Scott Cartwright &
Jenny Lynn Weitz Amaré-Cartwright
I LOVE IT, BUT NOT FOR $3,000: OUR THOUGHTS WHEN SELLING FURNITURE
A furniture dealer recently said to us...
"The more unique an object is, the less willing a consumer is to part with their money for that object. No one really gives much thought to a cup of coffee or a pack of gum, but a customer will contemplate buying a chair or painting for their house for days, weeks, or even years."
- A poignant definition of capitalism is the Marx description of a circuit in which money (M) is exchanged for commodities (C) to be sold for a larger sum of money (M’), in a never-ending metamorphosis of M-C-M’. In selling unique objects however, one should be concerned with the dashes of the circuit, all of the irrationalities that the consumer brings to the exchange. The dashes are a leap of faith that determines success or failure in selling the object.
- We envision the process like a fishing trip, you prepare yourself before you enter the sales floor by saying to yourself, “today is the day, today we will find that customer who will buy our objects.”
- In our limited experience, the consumer doesn’t act as willing to buy as they do in our minds. They walk through our wares sometimes with an awkward contemplation, sometimes an ambivalent meandering around the objects, as if the objects never existed.
- The problem for us becomes selling our products to people that don’t feel an immediate need or desire to buy them. Customers donâ€™t seem to buy contemplatively. This feels to us unrealistic and completely different from how other business operate.
- It’s really hard to actually get what an object is worth to produce. How long it takes to make or how many design failures happen before arriving at the finished product are arbitrary factors determining the price. It could be totally fair to price an object at 3,000 dollars, but if it isn’t perceived to be $3,000 by the consumer, then it is actually worth less. The question then becomes for us, “is this object really worth making?”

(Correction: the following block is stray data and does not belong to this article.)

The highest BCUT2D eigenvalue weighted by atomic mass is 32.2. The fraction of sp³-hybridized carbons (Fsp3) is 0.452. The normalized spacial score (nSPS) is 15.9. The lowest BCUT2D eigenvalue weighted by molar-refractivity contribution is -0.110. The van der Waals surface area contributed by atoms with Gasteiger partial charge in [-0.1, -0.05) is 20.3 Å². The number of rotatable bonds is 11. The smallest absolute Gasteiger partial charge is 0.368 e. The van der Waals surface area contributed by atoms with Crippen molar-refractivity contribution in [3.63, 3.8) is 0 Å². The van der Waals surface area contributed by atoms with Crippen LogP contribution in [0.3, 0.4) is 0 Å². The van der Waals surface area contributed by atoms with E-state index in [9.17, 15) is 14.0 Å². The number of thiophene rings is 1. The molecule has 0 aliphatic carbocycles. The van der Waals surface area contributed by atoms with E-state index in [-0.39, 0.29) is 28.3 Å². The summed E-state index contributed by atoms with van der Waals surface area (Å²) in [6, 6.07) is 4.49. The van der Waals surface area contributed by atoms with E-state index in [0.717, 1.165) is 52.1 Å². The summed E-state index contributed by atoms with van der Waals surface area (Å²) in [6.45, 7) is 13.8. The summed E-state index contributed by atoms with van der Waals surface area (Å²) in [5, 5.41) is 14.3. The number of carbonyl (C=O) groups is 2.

- Art and design are exactly like venture capitalism. We had a relative who recently passed away who was a venture capitalist. He attempted to sell revolutionary fleet management technology to the United States military. He worked on his idea for the last 15 years of his life, with the military pondering the technology for that entire time. He attempted to sell them with the only compensation being his dream of the big payoff. He died of a simple complication with diabetes he didnâ€™t know he had. We saw him in the final weeks of his life as a blind man failing to sell his good health to his family. We think of him when we are selling. We think of him when someone loves one of our objects, but not for the amount that we are asking.
These thoughts are reminders that help us keep track of the indeterminate time we wait for a customer to make a decision. Design masks our restrained desperation for a sale and it masks our failures from our customers. As we continue to design and sell, these thoughts will always accompany us.
Scott Cartwright &
Jenny Lynn Weitz Amaré-Cartwright
May 2, 2010
Managing Editor & Art Director